Before the game and at halftime, a grounds crew of more than 20 members were seen on the field with buckets to pick up small pieces of loose grass. Toma said there were no divots on the field. He said the crew was performing was standard cosmetic maintenance.

“What people saw us picking up was the grass clippings,” he said. “There was young rye grass that never rooted because we really couldn’t get it going because of all the rehearsals.

“No bermuda or any of the established rye grass came up. It was just the young rye grass. We had 32 hours of pre-game and halftime rehearsals. We covered field with a rain tarp and we have a football field painted on it. The field would get covered at 1 o’clock and it would be covered for the next seven hours.”

West Coast Turf’s vice president of sales and marketing John Marman said how the field played for each individual came down to their players’ cleat selection.

“Sometimes guys have to feel it out first, and maybe slip, before they pick up a heavier cleat that’s going to be a little slower,” he said. “Guys want to choose the lightest possible cleat and in some cases they’ll go with a molded cleat and not the deeper type of cleat that’ll be a little heavier and a little slower.”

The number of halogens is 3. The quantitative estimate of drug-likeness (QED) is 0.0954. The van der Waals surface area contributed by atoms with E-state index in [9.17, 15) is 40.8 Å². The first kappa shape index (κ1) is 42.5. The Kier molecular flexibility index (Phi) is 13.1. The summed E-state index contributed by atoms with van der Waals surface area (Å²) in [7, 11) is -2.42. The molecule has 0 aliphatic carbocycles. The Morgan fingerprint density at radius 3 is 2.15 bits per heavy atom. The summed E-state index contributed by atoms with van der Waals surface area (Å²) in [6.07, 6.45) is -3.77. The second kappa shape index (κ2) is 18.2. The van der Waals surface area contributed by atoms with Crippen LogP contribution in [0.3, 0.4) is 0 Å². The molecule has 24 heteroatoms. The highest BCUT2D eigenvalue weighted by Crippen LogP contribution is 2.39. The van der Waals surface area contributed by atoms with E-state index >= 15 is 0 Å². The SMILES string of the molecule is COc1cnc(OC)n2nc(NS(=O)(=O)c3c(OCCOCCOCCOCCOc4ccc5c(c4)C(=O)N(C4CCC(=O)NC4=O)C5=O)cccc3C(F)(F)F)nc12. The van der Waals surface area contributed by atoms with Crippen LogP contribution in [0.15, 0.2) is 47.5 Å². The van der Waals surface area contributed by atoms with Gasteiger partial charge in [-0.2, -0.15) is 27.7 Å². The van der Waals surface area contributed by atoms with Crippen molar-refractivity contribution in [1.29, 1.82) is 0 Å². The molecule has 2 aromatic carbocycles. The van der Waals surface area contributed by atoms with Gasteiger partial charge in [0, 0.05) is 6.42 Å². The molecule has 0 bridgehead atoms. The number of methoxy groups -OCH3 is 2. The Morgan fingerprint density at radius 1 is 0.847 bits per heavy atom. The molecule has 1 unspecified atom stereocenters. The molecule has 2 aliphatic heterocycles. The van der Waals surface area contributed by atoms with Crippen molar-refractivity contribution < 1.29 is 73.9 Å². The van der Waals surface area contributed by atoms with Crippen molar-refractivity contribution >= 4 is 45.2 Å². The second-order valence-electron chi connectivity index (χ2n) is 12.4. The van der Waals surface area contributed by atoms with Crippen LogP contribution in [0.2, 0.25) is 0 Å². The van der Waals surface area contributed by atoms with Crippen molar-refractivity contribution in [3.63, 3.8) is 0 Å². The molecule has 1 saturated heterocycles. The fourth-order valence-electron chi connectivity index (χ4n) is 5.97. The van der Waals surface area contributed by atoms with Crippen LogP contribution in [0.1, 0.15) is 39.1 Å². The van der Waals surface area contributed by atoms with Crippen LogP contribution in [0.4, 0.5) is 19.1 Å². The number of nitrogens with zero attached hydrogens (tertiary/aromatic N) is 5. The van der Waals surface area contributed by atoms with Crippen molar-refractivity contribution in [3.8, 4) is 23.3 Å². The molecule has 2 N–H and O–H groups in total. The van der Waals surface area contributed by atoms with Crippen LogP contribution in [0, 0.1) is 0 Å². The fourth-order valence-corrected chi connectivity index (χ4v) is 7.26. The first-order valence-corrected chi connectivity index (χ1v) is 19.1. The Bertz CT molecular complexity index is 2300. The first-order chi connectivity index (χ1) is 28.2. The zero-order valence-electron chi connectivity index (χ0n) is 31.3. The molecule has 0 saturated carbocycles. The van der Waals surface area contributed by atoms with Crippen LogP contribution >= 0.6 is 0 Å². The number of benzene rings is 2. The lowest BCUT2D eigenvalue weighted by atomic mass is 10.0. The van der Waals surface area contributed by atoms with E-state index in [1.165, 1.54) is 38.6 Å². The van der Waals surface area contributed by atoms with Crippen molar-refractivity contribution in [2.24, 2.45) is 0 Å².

Marman said the grass is not grown to suit a specific length of cleat because there are so many other facts that determine what’s best for each individual.

“Those things are determined by weather and moisture in the ground,” he said. “You never can tell. It’s on a day-to-day, hour-to-hour basis. Things change on a field. What may be very playable at noon with a lighter cleat is going to need to be played on with a heavier cleat once the sun sets because the dew starts coming out of the (grass)."

The 49ers had safety issues on the field in each of their first two training camps. Jim Harbaugh pulled his team off the field for one practice session in 2014, and Jim Tomsula altered one practice in 2015 because of the field conditions.

Initially, the problem with the playing surface was the consistency of the sand mixture under the sod. Those problems have been solved, according to team officials. There appeared to be no obvious issues with the playing surface during the 2015 regular season.